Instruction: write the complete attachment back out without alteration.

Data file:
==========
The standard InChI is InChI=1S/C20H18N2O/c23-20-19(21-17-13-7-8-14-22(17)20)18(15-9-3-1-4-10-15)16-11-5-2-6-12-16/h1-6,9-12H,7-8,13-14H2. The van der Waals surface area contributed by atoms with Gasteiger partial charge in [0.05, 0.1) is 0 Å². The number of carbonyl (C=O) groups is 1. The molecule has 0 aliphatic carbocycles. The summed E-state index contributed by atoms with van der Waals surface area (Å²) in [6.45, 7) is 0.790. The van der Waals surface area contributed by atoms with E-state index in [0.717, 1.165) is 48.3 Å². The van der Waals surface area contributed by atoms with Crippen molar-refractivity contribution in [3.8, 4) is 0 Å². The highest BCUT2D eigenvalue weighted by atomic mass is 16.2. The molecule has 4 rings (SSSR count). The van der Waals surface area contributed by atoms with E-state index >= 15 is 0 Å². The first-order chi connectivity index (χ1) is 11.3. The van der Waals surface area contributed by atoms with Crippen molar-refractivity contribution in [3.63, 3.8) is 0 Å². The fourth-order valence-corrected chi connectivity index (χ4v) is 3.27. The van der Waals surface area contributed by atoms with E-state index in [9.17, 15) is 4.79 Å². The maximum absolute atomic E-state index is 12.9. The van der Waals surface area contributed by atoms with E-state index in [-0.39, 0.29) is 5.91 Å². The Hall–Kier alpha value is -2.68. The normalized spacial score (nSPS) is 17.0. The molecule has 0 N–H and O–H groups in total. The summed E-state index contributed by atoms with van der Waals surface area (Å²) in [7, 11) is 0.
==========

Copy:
The standard InChI is InChI=1S/C20H18N2O/c23-20-19(21-17-13-7-8-14-22(17)20)18(15-9-3-1-4-10-15)16-11-5-2-6-12-16/h1-6,9-12H,7-8,13-14H2. The van der Waals surface area contributed by atoms with Gasteiger partial charge in [0.05, 0.1) is 0 Å². The number of carbonyl (C=O) groups is 1. The molecule has 0 aliphatic carbocycles. The summed E-state index contributed by atoms with van der Waals surface area (Å²) in [6.45, 7) is 0.790. The van der Waals surface area contributed by atoms with E-state index in [0.717, 1.165) is 48.3 Å². The van der Waals surface area contributed by atoms with Crippen molar-refractivity contribution in [3.8, 4) is 0 Å². The highest BCUT2D eigenvalue weighted by atomic mass is 16.2. The molecule has 4 rings (SSSR count). The van der Waals surface area contributed by atoms with E-state index >= 15 is 0 Å². The first-order chi connectivity index (χ1) is 11.3. The van der Waals surface area contributed by atoms with Crippen molar-refractivity contribution in [3.63, 3.8) is 0 Å². The fourth-order valence-corrected chi connectivity index (χ4v) is 3.27. The van der Waals surface area contributed by atoms with E-state index in [9.17, 15) is 4.79 Å². The maximum absolute atomic E-state index is 12.9. The van der Waals surface area contributed by atoms with E-state index in [-0.39, 0.29) is 5.91 Å². The Hall–Kier alpha value is -2.68. The normalized spacial score (nSPS) is 17.0. The molecule has 0 N–H and O–H groups in total. The summed E-state index contributed by atoms with van der Waals surface area (Å²) in [7, 11) is 0.